“HARLEM DUET” explores racism, past & present Reply

Review by Ellen S. Jaffe

Djanet Sears’ powerful “rhapsodic blues tragedy, “ Harlem Duet, is onstage at the Tarragon again, 21 years after its world premiere there. The play received Dora, Chalmers and Governor-General’s Awards, and was the first script by a black Canadian produced at Stratford Festival (2006); it has also been produced in New York.
I did not see earlier productions, but seeing it now, I find the play relevant for today and (like Shakespeare and Greek tragedy) for all times. The playwright asks the question, “Who would Shakespeare’s character Othello be if he were alive today…in my world?” As in the blues, the play has a musical, linear and non-linear quality.   Photo by Cylla von Tiedemann

Stephens-Thompson & Borden in HARLEM DUET

It is an imagined “prequel” to Othello marrying Desdemona; specifically, the story of a Black man leaving the Black woman he loves for a white woman and her world. As in the past, Sears directs her own work; she has deft, taut hand.
The drama unfolds, like reflections in a time-mirror, during three crucial periods in U.S. history: the main story is set in present-day Harlem, in an apartment at the intersection of Martin Luther King and Malcolm X boulevards. This is interspersed with scenes set in a cotton plantation in the South in 1860, shortly before emancipation, and a Harlem theatre dressing-room in 1928, during the Harlem Renaissance (a flowering of Afro-American art). The strawberry-embroidered handkerchief which plays a vital role in Shakespeare’s Othello is also an important element in these three riffs on the story: a symbol of love enduring and love betrayed.
The love story is set in historical context; quotes by Martin Luther King, Malcolm X, and others are broadcast through a sound-system before and during the play.
Astrid Janson’s wonderful set includes an actual field of cotton, alongside the modern-day apartment. The 1860’s slave couple (Her and Him) play their scenes downstage in the thickest part of the cotton, but the cotton remains in later times, a tangible sign of the effects of slavery. (“The past isn’t dead, it isn’t even past,” as former President Obama says in one of the sound-bites, quoting William Faulkner). For the 1928 couple (She and He), a small table and props are carried on-stage, then removed.
The present-day Harlem couple are Billie (short for Sybil) and Othello. Virgilia Griffith and Beau Dixon play all three couples. They are beautiful to watch together, but it is Griffith’s character who is the heart of the story. The modern Othello is a professor at Columbia who leaves Billie, his partner of 9 years, for Mona (as in “Desde-), a white professor in his department. Billie is devastated, jealous, enraged, veering toward madness. Griffiths shows Billie’s desperation in a heart-rending way, but also shows her keen intellect and her earlier joy in life. Billie has also suffered loss as a child; her mother died when she was young and her father turned to alcohol and eventually left to live in Nova Scotia. (I will return to him later).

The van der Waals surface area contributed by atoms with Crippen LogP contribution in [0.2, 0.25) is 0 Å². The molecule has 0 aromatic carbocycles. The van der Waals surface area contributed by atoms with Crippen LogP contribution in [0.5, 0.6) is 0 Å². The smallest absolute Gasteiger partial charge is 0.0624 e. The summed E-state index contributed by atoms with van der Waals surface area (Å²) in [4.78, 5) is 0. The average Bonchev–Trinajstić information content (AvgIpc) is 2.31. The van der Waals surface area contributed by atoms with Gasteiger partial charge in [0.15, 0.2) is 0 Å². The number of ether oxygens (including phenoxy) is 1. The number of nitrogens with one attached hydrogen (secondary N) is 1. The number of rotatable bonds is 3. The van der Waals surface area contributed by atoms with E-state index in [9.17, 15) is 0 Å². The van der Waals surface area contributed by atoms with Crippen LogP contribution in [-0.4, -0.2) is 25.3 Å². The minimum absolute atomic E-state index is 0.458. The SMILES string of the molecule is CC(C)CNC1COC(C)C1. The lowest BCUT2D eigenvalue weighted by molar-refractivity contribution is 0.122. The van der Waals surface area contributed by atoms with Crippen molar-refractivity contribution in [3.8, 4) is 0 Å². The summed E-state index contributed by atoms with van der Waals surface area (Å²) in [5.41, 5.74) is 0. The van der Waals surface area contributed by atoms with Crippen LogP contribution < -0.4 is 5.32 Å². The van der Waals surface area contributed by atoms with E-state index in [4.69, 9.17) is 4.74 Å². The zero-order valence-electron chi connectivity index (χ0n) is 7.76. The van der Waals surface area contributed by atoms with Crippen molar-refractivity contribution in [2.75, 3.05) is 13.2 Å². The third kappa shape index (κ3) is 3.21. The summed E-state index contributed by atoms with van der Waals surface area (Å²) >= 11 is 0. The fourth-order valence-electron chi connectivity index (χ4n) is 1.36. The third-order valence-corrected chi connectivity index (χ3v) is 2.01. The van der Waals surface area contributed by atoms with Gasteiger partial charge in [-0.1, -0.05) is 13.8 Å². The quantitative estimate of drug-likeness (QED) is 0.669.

Dixon is, by contrast, more laid-back, but it is clear he also loves Billie, while struggling for recognition. Othello says, “I am more than my skin,” in trying to explain his relationship with Mona, but also says that being embraced by a white woman makes him feel more like a man and is an entry into the white world – words echoed by He and Him. We are all human – yet we have different histories of oppression and privilege, often because of skin colour and prejudice. “The skin holds everything in,” Billie says at another point in the play.
Martin Luther King’s speech “I have a dream,” echoes throughout the play, and becomes part of Billie’s nightmare; we also hear Langston Hughes’ poem, “What happens to a dream deferred….does it explode?” Sears asks questions which matter to all of us, and which have no easy answers.
Billie’s friend and land-lady Magi, played with warmth and sometimes broad humour by Ordena Stephens-Thompson, and her sister-in-law Amah, portrayed by Tiffany Martin with grace and compassion, both try to comfort her; they feel her reaction is too extreme. Amah and Magi are both strong women who are at peace with their lives: Amah, a hair-stylist, is married and a mother; Magi, a good cook and fancy dresser,, is openly looking for a husband. Amah suggests that Billie forgive Othello and that racism and hate are like toxic viruses that can infect Billie herself. Although they mean well, they cannot touch Billie’s trauma, which is generational as well as personal. That is part of the tragedy.
Even Billie’s father Canada, played by Walter Borden, who returns to apologize and reconnect with his daughter, cannot quite reach her – though he stays with her at the close of the play, showing his love. Borden is a wonderful actor who brings life, energy, and many dimensions to his character; Canada as a person as well as a place does become a source of refuge.
Throughout the play, live music is provided by cellist Cymphoni Fantastique and bassist Bryant Didier. Allan Booth has done a great job as sound designer and music director, and Andre du Toit’s lighting design is excellent, especially as it plays over a large, mysterious backdrop painting.
There is one short, funny scene, done in mime, as movers take boxes and furniture out of the apartment; this reminded me of Shakespeare’s comic relief, often with manual labourers, in the midst of tragedy. In a deeper sense, the movers’ dismantling of the set reflects Billie’s disintegration. Will she be able to heal?
Harlem Duet is at Tarragon Mainstage through October 28.

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